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House approves measure that prohibits new business regs until unemployment drops

July 27, 2012
KEYWORDS unemployment
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Capitol HillThe House yesterday approved a bill that would prevent federal agencies from implementing any new business regulations until the unemployment rate returns to 6 percent – a level if hasn’t been at in the last 15 quarters.

The Red Tape Reduction and Small Business Job Creation Act (H.R. 4078) would allow for certain emergency regulations, but even those could be challenged in court.

Voting on the bill occurred largely along party lines, with Republicans citing Small Business Administration estimates that regulations cost employers $10,000 per employee each year. However, Bureau of Labor Statistics (BLS) data shows that employers attributed far more layoffs to sluggish demand than to burdensome regulations.

Although the phrase “job killing regulations” has been used repeatedly to support H.R. 4078 and other measures, critics say the BLS statistics demonstrate that the deregulation bill would have little impact on unemployment.

Bruce Bartlett, an economist who worked under Presidents Ronald Reagan and George H.W. Bush went so far as to call the connection between regulations and unemployment “nonsense.” Bartlett dismissed the idea that cutting regulations will lead to significant job growth. "It's just nonsense. It's just made up," he said.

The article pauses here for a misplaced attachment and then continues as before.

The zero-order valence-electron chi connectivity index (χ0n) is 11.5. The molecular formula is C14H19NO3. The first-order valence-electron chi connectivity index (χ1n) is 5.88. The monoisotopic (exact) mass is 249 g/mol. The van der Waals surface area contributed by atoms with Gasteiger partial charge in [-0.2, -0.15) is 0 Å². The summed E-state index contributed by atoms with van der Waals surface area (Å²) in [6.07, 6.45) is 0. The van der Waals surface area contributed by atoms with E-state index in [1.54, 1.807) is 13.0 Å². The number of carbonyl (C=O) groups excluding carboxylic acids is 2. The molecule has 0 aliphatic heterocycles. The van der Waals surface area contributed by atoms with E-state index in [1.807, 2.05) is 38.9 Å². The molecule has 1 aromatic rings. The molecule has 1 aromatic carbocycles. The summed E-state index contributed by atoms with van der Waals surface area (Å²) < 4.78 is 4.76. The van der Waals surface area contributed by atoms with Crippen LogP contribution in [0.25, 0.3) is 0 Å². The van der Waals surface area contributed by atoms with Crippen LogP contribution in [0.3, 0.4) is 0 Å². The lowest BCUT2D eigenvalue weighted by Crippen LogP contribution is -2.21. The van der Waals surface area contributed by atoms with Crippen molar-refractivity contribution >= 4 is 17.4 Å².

Advocacy group Public Citizen said the bill would bring to a complete halt the federal regulatory process of issuing safeguards that protect the health and safety of all Americans.

“H.R. 4078 would block rules designed to ensure power plants comply with the Clean Air Act, protect workers from beryllium exposure, make the food supply safer, ensure Iraq and Afghanistan war veterans receive compensation owed to them for extended deployments, track medical devices so patients can be made aware of recalls, establish the rules for bird-hunting season, protect people from another Wall Street meltdown and more,” according to a statement by the group.

The measure has little hope of passing in the Senate.

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